Mao Asada might retire, but her fans weren’t ready to leave.
Asada won her third World Championship on Saturday. Few adoring Japanese flag-waving spectators appeared to exit the packed Saitama Super Arena near Tokyo until after her in-house interview, a medal ceremony, a lap of honor for all three medalists and more photo opps before she departed the ice.
Asada totaled 216.69 points, outlasting Russian Yulia Lipnitskaya (207.50) and Italian Carolina Kostner (203.83) for gold. She added to her collection that includes 2008 and 2010 World Championships and the 2010 Olympic silver medal.
Americans Gracie Gold, Ashley Wagner and Polina Edmunds were fifth, seventh and eighth.
No Americans won medals in any discipline at the World Championships for the first time since 1994. But the U.S. earned three spots for women’s, men’s and ice dance at the 2015 World Championships, a feat it hadn’t accomplished since 2008, and put three women in the top eight for the first time since 2006, the last time a U.S. woman won an Olympic or World Championships medal.
Asada, 23, said after a disappointing sixth-place finish at the Sochi Olympics that she was reconsidering plans to retire after the World Championships. She looked at the top of her game in the short program Thursday, recording the highest score in history.
Asada didn’t mention her future in her arena interview before receiving her gold medal.
“After finishing the season I could truly say figure skating is wonderful,” Asada said in Japanese, generating heavy applause after a slightly flawed free skate that included an under-rotated triple Axel and a step out on a double Axel landing.
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Asada’s place as one of the all-time greats is secure, despite what went wrong in Sochi or whether she skates competitively again.
She joined Michelle Kwan and Katarina Witt as the only women to win at least three World Championships in the last 45 years.
She’s been among her sport’s elite for nearly a decade and was considered talented enough to challenge for the gold medal at the 2006 Olympics despite not being old enough to compete. She also spent much of her career squaring off against 2010 Olympic champion Yuna Kim, who retired after winning silver in Sochi and is considered by some the greatest ever.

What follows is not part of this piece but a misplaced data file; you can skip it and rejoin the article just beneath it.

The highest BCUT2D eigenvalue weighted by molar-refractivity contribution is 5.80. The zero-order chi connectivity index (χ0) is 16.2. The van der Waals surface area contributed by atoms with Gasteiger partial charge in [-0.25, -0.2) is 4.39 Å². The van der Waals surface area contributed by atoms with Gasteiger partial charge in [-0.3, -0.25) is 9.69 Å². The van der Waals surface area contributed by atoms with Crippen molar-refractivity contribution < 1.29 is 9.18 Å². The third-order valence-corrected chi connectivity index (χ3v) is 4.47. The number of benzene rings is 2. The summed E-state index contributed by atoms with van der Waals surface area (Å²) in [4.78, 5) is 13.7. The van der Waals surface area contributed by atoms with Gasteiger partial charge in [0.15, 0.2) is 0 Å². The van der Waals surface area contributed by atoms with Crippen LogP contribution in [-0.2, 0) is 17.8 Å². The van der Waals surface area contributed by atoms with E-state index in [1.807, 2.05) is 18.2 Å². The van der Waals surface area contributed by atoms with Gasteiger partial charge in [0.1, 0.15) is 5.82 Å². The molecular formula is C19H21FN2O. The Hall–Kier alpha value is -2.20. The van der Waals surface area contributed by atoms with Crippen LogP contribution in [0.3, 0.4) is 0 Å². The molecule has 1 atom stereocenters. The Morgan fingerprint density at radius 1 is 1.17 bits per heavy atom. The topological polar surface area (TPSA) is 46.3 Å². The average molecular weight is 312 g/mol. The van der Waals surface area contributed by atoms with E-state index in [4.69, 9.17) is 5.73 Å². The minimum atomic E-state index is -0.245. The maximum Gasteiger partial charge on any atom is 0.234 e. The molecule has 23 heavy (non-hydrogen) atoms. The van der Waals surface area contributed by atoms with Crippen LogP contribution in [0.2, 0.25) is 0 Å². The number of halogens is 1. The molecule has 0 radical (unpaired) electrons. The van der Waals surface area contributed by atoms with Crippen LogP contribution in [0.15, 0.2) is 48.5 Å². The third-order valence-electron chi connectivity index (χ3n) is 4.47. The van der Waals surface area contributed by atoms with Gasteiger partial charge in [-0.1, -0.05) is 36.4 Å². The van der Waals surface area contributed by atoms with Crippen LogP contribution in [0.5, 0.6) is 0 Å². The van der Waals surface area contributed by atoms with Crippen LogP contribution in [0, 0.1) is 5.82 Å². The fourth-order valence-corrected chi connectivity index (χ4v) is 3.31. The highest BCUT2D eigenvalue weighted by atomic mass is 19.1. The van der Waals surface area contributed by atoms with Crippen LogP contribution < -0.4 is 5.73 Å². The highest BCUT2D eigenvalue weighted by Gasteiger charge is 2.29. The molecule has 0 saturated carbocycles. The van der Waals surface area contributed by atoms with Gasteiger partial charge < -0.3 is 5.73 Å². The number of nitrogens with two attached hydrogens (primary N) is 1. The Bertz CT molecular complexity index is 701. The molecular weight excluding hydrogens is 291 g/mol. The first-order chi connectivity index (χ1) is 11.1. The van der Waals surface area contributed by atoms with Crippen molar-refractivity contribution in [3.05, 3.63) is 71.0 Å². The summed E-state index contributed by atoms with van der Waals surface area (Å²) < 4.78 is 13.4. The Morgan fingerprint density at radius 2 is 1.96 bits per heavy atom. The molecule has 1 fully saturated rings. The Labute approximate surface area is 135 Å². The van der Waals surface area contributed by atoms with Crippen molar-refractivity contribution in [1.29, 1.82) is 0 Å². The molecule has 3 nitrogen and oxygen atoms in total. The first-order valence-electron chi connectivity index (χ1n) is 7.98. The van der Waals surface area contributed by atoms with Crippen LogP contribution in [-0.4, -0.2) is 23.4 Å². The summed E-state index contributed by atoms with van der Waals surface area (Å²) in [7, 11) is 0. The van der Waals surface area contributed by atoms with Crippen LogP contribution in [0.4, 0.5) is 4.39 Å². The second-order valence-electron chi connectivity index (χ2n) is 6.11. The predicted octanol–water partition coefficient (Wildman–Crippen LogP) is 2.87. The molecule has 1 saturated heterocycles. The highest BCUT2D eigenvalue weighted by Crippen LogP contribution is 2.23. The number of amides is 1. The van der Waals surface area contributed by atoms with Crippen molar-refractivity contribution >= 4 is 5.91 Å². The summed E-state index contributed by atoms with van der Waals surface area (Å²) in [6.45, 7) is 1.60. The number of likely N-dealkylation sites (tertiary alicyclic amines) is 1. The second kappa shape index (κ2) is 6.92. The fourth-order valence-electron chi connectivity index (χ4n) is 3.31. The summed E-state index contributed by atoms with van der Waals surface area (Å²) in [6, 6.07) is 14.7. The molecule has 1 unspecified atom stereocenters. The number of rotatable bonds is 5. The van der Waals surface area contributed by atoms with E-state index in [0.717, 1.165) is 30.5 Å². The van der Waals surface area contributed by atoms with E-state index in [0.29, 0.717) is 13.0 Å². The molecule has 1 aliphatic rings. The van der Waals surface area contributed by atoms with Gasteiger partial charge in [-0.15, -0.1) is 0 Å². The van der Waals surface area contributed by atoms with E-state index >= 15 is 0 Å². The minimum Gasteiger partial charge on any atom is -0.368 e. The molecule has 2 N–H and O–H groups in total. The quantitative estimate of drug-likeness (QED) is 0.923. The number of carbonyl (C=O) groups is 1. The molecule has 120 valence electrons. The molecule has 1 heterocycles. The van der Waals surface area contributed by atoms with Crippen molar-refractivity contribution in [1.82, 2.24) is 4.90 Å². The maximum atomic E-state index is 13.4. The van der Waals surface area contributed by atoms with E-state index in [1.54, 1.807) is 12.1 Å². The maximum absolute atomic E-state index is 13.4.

On the ice, Asada was best known for being one of few women to consistently attempt and land the triple Axel, drawing praise from critics and peers alike.
The Russian Lipnitskaya, 15 and the sensation of the Olympic team event, jumped past Kostner for silver.
Lipnitskaya was fifth at the Olympics, overshadowed by countrywoman Adelina Sotnikova, who in Sochi became the first woman to win Olympic gold without having won a medal at a previous World Championships. Sotnikova, ninth at last year’s World Championships, did not compete in Saitama.
The Italian Kostner, 27, held on for her sixth career World Championships medal, matching the color of her first in 2005 and of her only Olympic medal last month.
The women’s landscape is changing, as it usually does after an Olympics. Asada and Kostner may both retire, and Kim is definitely done. Lipnitskaya and Sotnikova are the leaders heading into the next Olympic cycle.
But the U.S. is not far behind and joins Russia and Japan with three women’s spots at next year’s World Championships.
Gold, 18, followed her fourth in Sochi with a fifth in Saitama, falling one spot from after the short program. The Frank Carroll student was disappointed with popping a jump and falling during her free skate Saturday.
“I don’t really know what happened,” Gold said. “I’m sorry I wasn’t able to put out my best performance.
“I need to train harder. I need to complete the whole package. One competition it’s lovely skating, one competition is lovely jumps. I have to work on putting the package together and getting better programs.”
Wagner, 22, maintained her seventh-place standing from the short program.
She posted the fourth highest free skate score, better than Gold, finishing a tumultuous season on a high. Wagner was put on the three-woman U.S. Olympic Team after finishing fourth at the U.S. Championships in January and then reverted her long program three weeks before the Olympics.
It finally felt right again Saturday.
“I feel like I was back as a competitor,” said Wagner, who was fourth at 2012 worlds, fifth at 2013 worlds and seventh in Sochi. “The past season has been very tough for me. Full of ups and downs and highs and lows. Everything that could have gone wrong this season went wrong.”
Edmunds, at just 15, may have the greatest potential.
She scored 4.7 points higher in her free skate than at the Olympics, finishing eighth, one spot higher than she was in Sochi. Lipnitskaya was the only woman in the top 10 at the Olympics or World Championships who was younger than the San Jose native.
The Olympics and World Championships were Edmunds’ first two senior international competitions. The goal for the U.S. women next year? Win the first U.S. women’s medal at the World Championships since 2006. Worlds are in Shanghai in March 2015.
“One of my best performances ever,” Edmunds said of her worlds debut. “I feel really comfortable here.”
1. Mao Asada (JPN) 216.69
2. Yulia Lipnitskaya (RUS) 207.50
3. Carolina Kostner (ITA) 203.83
4. Anna Pogorilaya (RUS) 197.50
5. Gracie Gold (USA) 194.58
6. Akiko Suzuki (JPN) 193.72
7. Ashley Wagner (USA) 193.16
8. Polina Edmunds (USA) 187.50
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